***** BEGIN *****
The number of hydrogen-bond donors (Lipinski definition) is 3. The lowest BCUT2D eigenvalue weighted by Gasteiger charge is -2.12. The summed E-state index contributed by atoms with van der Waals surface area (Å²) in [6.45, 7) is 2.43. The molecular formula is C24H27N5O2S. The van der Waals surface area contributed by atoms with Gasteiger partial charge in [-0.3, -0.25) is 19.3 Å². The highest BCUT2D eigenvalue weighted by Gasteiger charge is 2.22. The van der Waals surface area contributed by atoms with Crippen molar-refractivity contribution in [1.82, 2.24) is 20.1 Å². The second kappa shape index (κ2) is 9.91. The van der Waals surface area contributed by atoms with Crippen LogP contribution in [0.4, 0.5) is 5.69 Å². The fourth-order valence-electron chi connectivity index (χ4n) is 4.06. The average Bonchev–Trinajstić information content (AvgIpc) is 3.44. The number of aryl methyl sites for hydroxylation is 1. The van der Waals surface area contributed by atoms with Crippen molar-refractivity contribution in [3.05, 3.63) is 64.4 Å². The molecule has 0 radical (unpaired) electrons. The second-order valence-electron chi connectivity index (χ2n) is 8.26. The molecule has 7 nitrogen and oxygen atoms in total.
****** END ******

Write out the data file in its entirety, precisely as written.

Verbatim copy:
The number of hydrogen-bond donors (Lipinski definition) is 3. The lowest BCUT2D eigenvalue weighted by Gasteiger charge is -2.12. The summed E-state index contributed by atoms with van der Waals surface area (Å²) in [6.45, 7) is 2.43. The molecular formula is C24H27N5O2S. The van der Waals surface area contributed by atoms with Gasteiger partial charge in [-0.3, -0.25) is 19.3 Å². The highest BCUT2D eigenvalue weighted by Gasteiger charge is 2.22. The van der Waals surface area contributed by atoms with Crippen molar-refractivity contribution in [1.82, 2.24) is 20.1 Å². The second kappa shape index (κ2) is 9.91. The van der Waals surface area contributed by atoms with Crippen LogP contribution in [0.4, 0.5) is 5.69 Å². The fourth-order valence-electron chi connectivity index (χ4n) is 4.06. The average Bonchev–Trinajstić information content (AvgIpc) is 3.44. The number of aryl methyl sites for hydroxylation is 1. The van der Waals surface area contributed by atoms with Crippen molar-refractivity contribution in [3.05, 3.63) is 64.4 Å². The molecule has 0 radical (unpaired) electrons. The second-order valence-electron chi connectivity index (χ2n) is 8.26. The molecule has 7 nitrogen and oxygen atoms in total.